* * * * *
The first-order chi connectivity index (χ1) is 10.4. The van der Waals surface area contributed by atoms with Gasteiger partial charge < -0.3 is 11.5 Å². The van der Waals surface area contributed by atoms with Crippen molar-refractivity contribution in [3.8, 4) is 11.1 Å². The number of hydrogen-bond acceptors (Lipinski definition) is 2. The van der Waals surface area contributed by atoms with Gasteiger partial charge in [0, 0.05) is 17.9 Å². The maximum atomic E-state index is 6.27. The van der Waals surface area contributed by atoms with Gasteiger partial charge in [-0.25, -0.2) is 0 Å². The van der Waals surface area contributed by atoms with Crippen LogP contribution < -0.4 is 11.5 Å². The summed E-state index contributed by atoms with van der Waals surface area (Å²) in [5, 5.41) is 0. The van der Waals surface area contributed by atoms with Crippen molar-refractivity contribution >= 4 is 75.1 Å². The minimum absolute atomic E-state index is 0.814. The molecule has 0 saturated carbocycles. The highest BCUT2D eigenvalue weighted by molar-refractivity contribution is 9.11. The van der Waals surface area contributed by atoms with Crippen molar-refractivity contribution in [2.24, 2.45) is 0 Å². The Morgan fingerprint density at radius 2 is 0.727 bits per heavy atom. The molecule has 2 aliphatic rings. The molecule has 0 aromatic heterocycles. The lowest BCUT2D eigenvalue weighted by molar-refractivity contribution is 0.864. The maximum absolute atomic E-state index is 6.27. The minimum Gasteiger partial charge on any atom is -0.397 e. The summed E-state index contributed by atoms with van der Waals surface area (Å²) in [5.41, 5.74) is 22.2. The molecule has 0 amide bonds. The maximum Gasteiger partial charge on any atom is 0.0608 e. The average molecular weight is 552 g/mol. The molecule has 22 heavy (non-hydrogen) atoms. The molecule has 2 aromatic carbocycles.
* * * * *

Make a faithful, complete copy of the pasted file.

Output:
The first-order chi connectivity index (χ1) is 10.4. The van der Waals surface area contributed by atoms with Gasteiger partial charge < -0.3 is 11.5 Å². The van der Waals surface area contributed by atoms with Crippen molar-refractivity contribution in [3.8, 4) is 11.1 Å². The number of hydrogen-bond acceptors (Lipinski definition) is 2. The van der Waals surface area contributed by atoms with Gasteiger partial charge in [0, 0.05) is 17.9 Å². The maximum atomic E-state index is 6.27. The van der Waals surface area contributed by atoms with Gasteiger partial charge in [-0.25, -0.2) is 0 Å². The van der Waals surface area contributed by atoms with Crippen LogP contribution < -0.4 is 11.5 Å². The summed E-state index contributed by atoms with van der Waals surface area (Å²) in [5, 5.41) is 0. The van der Waals surface area contributed by atoms with Crippen molar-refractivity contribution >= 4 is 75.1 Å². The minimum absolute atomic E-state index is 0.814. The molecule has 0 saturated carbocycles. The highest BCUT2D eigenvalue weighted by molar-refractivity contribution is 9.11. The van der Waals surface area contributed by atoms with Crippen molar-refractivity contribution in [2.24, 2.45) is 0 Å². The Morgan fingerprint density at radius 2 is 0.727 bits per heavy atom. The molecule has 2 aliphatic rings. The molecule has 0 aromatic heterocycles. The lowest BCUT2D eigenvalue weighted by molar-refractivity contribution is 0.864. The maximum absolute atomic E-state index is 6.27. The minimum Gasteiger partial charge on any atom is -0.397 e. The summed E-state index contributed by atoms with van der Waals surface area (Å²) in [5.41, 5.74) is 22.2. The molecule has 0 amide bonds. The maximum Gasteiger partial charge on any atom is 0.0608 e. The average molecular weight is 552 g/mol. The molecule has 22 heavy (non-hydrogen) atoms. The molecule has 2 aromatic carbocycles.